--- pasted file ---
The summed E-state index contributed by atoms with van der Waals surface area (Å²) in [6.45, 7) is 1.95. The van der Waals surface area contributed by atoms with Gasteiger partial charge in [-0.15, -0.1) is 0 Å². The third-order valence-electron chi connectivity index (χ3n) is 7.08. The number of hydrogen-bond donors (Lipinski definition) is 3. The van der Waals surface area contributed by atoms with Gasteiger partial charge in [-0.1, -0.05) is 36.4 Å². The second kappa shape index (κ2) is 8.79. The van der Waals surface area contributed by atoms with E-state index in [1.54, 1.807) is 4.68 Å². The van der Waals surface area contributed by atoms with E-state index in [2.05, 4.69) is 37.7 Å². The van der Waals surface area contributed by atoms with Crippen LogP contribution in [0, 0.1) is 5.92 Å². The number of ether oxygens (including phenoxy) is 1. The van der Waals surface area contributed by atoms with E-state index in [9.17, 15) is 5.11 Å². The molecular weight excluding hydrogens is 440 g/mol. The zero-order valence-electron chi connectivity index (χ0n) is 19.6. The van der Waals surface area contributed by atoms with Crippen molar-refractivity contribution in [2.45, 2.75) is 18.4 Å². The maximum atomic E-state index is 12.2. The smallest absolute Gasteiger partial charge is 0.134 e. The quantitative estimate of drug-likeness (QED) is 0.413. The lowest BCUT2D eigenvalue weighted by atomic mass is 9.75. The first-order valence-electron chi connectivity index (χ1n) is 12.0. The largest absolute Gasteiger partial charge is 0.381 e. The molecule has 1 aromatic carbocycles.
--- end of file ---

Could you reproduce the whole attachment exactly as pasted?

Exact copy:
The summed E-state index contributed by atoms with van der Waals surface area (Å²) in [6.45, 7) is 1.95. The van der Waals surface area contributed by atoms with Gasteiger partial charge in [-0.15, -0.1) is 0 Å². The third-order valence-electron chi connectivity index (χ3n) is 7.08. The number of hydrogen-bond donors (Lipinski definition) is 3. The van der Waals surface area contributed by atoms with Gasteiger partial charge in [-0.1, -0.05) is 36.4 Å². The second kappa shape index (κ2) is 8.79. The van der Waals surface area contributed by atoms with E-state index in [1.54, 1.807) is 4.68 Å². The van der Waals surface area contributed by atoms with E-state index in [2.05, 4.69) is 37.7 Å². The van der Waals surface area contributed by atoms with Crippen LogP contribution in [0, 0.1) is 5.92 Å². The number of ether oxygens (including phenoxy) is 1. The van der Waals surface area contributed by atoms with E-state index in [9.17, 15) is 5.11 Å². The molecular weight excluding hydrogens is 440 g/mol. The zero-order valence-electron chi connectivity index (χ0n) is 19.6. The van der Waals surface area contributed by atoms with Crippen molar-refractivity contribution in [2.45, 2.75) is 18.4 Å². The maximum atomic E-state index is 12.2. The smallest absolute Gasteiger partial charge is 0.134 e. The quantitative estimate of drug-likeness (QED) is 0.413. The lowest BCUT2D eigenvalue weighted by atomic mass is 9.75. The first-order valence-electron chi connectivity index (χ1n) is 12.0. The largest absolute Gasteiger partial charge is 0.381 e. The molecule has 1 aromatic carbocycles.